Wednesday, July 15, 2009

Mind of Winter

I became preoccupied with this poem a couple of years ago. To me, it's a poem about empathy and understanding. You can't know the freezing woods if you haven't been "cold a long time." At the time, I was spending a lot of time trying to convince two clients who had lived through awful misery, one of whom suffered from serious mental illness, that they should take sentences of life in prison without the possibility of parole in order to avoid the death penalty. In those dealings, then as now, I try to have a "mind of winter."

The Snow Man

One must have a mind of winter
To regard the frost and the boughs
Of the pine-trees crusted with snow;

And have been cold a long time
To behold the junipers shagged with ice,
The spruces rough in the distant glitter

Of the January sun; and not to think
Of any misery in the sound of the wind,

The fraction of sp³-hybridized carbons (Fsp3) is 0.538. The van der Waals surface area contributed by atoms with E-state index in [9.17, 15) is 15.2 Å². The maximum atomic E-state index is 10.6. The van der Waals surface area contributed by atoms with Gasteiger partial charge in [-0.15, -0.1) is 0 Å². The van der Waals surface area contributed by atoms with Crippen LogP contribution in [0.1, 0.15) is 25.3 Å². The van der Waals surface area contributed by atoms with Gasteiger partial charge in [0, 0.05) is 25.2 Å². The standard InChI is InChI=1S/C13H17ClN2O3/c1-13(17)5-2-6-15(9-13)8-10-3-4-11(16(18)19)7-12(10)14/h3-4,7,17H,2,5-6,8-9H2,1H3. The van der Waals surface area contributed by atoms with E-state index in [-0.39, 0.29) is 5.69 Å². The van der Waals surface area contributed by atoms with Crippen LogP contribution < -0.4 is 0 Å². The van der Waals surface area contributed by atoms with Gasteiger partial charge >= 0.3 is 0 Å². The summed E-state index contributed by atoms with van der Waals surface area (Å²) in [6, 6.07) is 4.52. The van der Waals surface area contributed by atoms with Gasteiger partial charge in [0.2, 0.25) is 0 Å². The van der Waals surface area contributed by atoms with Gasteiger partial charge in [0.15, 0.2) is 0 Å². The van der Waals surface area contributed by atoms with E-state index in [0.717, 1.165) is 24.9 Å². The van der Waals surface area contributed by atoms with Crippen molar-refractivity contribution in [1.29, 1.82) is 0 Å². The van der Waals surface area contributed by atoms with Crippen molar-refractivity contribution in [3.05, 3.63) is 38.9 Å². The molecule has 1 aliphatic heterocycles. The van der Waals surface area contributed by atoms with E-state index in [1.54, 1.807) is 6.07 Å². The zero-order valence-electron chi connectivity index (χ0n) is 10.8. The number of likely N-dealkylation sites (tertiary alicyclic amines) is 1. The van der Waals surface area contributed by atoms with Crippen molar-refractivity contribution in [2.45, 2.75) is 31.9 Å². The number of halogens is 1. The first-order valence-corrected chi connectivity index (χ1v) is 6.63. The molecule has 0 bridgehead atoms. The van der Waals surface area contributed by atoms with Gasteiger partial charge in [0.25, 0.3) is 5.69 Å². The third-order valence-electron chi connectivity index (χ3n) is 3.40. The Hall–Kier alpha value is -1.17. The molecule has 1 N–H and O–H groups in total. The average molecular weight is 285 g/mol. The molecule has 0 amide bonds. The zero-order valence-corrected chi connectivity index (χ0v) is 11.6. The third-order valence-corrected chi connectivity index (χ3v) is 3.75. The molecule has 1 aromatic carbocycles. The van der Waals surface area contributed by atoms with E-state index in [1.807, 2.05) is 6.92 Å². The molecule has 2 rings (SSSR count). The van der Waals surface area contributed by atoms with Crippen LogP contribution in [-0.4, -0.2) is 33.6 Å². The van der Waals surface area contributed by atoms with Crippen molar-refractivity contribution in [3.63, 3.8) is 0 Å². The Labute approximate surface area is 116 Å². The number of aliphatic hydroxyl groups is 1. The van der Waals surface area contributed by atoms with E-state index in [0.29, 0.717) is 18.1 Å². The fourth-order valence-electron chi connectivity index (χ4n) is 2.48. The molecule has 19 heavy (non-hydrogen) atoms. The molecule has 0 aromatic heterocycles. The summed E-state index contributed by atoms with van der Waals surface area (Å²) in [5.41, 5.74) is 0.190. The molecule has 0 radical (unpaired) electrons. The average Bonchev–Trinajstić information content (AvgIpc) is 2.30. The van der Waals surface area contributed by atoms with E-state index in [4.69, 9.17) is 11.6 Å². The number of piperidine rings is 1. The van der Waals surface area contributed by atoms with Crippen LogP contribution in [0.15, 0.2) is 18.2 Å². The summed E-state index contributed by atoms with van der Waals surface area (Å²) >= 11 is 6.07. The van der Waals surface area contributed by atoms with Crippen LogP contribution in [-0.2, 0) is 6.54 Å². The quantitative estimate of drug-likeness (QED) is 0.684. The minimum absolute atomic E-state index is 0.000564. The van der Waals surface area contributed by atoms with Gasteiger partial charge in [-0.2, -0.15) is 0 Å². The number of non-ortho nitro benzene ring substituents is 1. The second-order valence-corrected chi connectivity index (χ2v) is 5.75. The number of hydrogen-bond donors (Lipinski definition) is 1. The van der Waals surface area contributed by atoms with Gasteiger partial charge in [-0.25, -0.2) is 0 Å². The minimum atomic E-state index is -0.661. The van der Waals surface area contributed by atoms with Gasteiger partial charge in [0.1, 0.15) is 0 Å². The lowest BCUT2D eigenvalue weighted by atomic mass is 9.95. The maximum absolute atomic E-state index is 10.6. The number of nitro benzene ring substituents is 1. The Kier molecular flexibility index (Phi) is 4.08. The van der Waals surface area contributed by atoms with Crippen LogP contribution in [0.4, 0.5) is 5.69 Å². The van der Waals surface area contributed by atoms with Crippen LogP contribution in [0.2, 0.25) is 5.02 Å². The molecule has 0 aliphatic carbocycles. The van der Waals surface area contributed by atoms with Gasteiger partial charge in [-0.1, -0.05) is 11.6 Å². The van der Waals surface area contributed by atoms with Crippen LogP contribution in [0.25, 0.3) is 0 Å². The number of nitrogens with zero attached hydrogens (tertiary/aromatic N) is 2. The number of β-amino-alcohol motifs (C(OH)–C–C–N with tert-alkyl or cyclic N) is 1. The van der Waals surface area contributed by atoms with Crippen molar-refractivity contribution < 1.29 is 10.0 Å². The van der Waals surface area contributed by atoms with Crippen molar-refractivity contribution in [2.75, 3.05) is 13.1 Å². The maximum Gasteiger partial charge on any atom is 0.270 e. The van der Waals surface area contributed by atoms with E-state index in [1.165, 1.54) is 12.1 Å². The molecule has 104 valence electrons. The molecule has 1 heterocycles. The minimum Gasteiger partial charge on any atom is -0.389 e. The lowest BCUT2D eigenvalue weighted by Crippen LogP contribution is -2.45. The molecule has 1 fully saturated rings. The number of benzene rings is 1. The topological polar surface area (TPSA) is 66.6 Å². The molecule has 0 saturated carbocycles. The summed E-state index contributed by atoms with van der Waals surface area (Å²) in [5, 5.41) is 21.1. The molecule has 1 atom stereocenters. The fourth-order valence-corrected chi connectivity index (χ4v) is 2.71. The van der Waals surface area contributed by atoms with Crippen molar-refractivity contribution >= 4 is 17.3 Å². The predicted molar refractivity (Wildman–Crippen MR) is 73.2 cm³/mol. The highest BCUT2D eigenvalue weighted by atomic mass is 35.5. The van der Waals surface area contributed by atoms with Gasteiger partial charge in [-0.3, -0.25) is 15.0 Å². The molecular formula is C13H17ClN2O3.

In the sound of a few leaves,

Which is the sound of the land
Full of the same wind
That is blowing in the same bare place

For the listener, who listens in the snow,
And, nothing himself, beholds
Nothing that is not there and the nothing that is.

--Wallace Stevens


  1. Damn, I'm not sure how I've not found your blog before. (I've seen your book but have not read it yet).

    Anyone who quotes this 1) needs to be on my blogroll at and 2) should consider joining up in with this merry band: who are the people behind the annual Rising Tide conference on the future and recovery of New Orleans.

  2. Mark, I am glad you found the blog and thanks for adding it to your roll.